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MOL tests Druzhba oil, puts tainted crude in storage

Hungarian oil and gas company MOL has started to receive Russian oil via the Druzhba pipeline on a test basis at its Hungarian facility, two industry sources told international news wire Reuters.

Illustration: maradon 333/

Hungary was one of a number of countries that halted oil imports via the Druzhba, or "Friendship," pipeline late last month after finding contaminants that can damage refinery equipment. One of the sources said organic chloride content in the supplies is still above allowed levels of a maximum norm of 10 parts per million.

MOL plans to test refining equipment with test supplies for now and hopes to restart regular Druzhba intakes from May 17, the sources added. MOL did not immediately reply to a Reuters request for comment. 

This morning, Hungarian news agency MTI added that MOL is removing 100 kilotonnes of tainted Russian crude from the Druzhba pipeline and putting it in storage. The oil will be treated and mixed with clean oil to make it usable in future, MOL said.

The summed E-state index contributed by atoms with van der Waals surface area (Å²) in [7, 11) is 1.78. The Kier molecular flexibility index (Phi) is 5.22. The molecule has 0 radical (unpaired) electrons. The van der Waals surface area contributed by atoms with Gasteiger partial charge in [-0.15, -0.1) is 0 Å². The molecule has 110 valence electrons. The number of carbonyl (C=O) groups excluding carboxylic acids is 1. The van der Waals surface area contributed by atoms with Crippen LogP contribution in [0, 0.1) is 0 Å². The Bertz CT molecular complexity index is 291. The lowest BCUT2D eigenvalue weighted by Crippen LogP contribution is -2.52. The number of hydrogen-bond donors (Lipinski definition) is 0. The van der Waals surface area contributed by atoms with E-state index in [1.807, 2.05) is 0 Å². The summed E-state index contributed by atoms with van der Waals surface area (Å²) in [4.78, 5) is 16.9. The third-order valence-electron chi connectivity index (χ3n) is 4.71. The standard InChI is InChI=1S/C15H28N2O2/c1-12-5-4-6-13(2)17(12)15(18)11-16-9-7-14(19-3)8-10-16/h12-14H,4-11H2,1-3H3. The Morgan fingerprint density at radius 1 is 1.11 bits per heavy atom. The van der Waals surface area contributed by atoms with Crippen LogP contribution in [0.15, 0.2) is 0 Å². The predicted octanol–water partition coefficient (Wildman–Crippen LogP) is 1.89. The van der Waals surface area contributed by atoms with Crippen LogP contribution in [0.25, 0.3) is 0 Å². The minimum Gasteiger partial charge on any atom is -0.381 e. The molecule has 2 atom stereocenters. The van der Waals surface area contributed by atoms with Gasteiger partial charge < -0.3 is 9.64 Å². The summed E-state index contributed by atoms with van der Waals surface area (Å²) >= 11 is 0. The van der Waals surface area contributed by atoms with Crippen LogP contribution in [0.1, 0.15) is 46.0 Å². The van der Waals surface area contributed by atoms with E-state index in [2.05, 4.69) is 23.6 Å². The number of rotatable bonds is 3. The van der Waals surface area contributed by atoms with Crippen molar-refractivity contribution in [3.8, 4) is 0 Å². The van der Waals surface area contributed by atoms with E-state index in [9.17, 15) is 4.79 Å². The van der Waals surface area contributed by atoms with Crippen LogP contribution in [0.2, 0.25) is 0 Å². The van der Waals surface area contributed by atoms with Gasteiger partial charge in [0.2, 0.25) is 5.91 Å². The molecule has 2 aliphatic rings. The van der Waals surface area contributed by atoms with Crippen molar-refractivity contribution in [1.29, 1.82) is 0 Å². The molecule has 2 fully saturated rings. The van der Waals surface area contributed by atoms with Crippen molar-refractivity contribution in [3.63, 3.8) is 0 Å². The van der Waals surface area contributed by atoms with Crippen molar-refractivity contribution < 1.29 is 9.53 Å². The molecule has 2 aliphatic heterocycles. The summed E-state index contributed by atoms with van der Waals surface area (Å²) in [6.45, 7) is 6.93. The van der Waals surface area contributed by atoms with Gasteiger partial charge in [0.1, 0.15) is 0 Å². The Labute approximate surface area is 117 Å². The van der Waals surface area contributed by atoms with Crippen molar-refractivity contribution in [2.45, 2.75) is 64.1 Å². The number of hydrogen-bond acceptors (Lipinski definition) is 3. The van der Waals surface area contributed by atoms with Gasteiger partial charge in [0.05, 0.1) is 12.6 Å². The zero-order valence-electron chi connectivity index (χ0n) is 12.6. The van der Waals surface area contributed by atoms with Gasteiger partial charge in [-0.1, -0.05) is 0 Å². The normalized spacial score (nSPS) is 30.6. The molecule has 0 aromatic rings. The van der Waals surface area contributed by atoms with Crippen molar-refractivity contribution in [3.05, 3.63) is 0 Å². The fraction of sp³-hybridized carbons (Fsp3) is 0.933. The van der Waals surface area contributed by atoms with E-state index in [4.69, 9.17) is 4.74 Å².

The crude is being removed to accelerate the start of deliveries of clean oil through the pipeline, MOL said, adding that other oil companies affected by the matter are taking similar measures.

An agreement was reached early in May by representatives of Russiaʼs Ministry of Energy and Hungaryʼs MOL, Slovakiaʼs Slovnaft (a MOL subsidiary), Russian pipeline concern Transneft, Slovak pipeline operator Transpetrol, and Ukraineʼs UkrTransNafta on resuming deliveries via the pipeline by the middle of May.

Hungaryʼs government has sanctioned the partial release of national strategic oil reserves to supply MOLʼs refinery in Százhalombatta, southwest of Budapest, for a period of up to two months.